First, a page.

The animal turn has become hugely influential in medieval scholarship over the last decade. However, the contributions of ecofeminism and queer ecology have often been side-lined. Nevertheless, scholars are increasingly finding these modes of analysis to offer useful ways of exploring the role of the animal in medieval romance texts.
In his famous study on “Jokes and their Relation to the Unconscious," Freud argues that jokes, and the laughter they elicit, allow a kind of access to the unconscious. They permit, among other things, the fulfillment of repressed desires, the channeling of aggression into an acceptable social form, and polysemic satisfaction. As the structure of a joke operates similarly to the structure of a dream (by condensation and displacement, metaphor and metonymy), it also enables the revelation of contemporary ideology and its ambiguities. Further, for Lacan, with the child’s “jubilant assumption of his [sic] specular image” in the mirror, laughter coincides with the ego's coming-into-being.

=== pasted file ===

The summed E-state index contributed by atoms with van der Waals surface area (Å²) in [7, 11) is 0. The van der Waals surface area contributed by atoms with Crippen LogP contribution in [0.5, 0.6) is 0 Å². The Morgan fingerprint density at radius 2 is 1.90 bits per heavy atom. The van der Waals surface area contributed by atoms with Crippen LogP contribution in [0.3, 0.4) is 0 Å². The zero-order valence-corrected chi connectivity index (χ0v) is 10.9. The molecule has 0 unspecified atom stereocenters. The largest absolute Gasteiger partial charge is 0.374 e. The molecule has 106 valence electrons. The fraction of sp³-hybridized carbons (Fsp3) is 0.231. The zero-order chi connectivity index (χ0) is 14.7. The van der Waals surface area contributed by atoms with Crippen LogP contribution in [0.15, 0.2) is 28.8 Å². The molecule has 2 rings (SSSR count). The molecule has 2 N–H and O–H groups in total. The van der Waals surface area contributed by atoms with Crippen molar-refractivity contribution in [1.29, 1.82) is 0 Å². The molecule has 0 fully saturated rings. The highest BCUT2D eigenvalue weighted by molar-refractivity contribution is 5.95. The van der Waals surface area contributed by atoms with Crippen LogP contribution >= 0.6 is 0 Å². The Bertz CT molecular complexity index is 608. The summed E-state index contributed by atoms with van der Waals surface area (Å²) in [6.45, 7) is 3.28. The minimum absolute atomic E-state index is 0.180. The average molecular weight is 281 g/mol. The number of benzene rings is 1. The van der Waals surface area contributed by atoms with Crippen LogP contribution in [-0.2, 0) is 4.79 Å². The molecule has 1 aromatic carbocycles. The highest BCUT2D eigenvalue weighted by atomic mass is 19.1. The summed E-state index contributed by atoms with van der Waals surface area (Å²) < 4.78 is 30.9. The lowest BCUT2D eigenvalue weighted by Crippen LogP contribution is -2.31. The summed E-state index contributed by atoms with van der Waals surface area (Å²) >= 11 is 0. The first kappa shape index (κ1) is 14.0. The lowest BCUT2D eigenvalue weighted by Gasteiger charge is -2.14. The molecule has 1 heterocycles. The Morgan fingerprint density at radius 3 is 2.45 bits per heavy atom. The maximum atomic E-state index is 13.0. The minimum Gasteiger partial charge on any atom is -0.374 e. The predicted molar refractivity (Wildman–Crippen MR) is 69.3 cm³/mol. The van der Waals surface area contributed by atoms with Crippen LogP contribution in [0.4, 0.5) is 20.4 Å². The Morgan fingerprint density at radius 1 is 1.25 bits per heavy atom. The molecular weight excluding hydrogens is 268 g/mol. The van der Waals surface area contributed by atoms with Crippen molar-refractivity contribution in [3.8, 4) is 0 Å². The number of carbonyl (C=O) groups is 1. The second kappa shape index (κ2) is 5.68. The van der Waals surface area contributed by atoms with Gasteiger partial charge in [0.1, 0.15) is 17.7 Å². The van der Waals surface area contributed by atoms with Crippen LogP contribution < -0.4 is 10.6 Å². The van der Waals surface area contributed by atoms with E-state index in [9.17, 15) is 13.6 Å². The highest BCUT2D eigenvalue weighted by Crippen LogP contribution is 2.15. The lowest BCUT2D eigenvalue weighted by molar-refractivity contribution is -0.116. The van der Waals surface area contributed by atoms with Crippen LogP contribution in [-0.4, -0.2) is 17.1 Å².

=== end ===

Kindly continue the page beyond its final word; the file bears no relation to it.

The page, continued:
Dear colleagues, Proposals are now being accepted for presentations at ‘Digital research across the humanities’, a two-day symposium to be held at the University of Newcastle, Australia on 29 and 30 November 2019. The symposium will be preceded by Newcastle’s first THATCamp on the morning of 28 November 2019, a free, open meeting of humanists and technologists at all levels, and it will officially begin with a Stylo workshop by Jan Rybicki on the same day.
Proposals may address any topic related to digital humanities, broadly defined, and may take the form of traditional paper sessions, roundtables, demonstrations, and workshops.
David Nichol Smith Seminar in Eighteenth-Century Studies XVII
2-4 December 2020
Associate Professor Kate Fullager (Macquarie)
Professor Sasha Handley (Manchester)
Associate Professor Eugenia Zuroski (McMaster)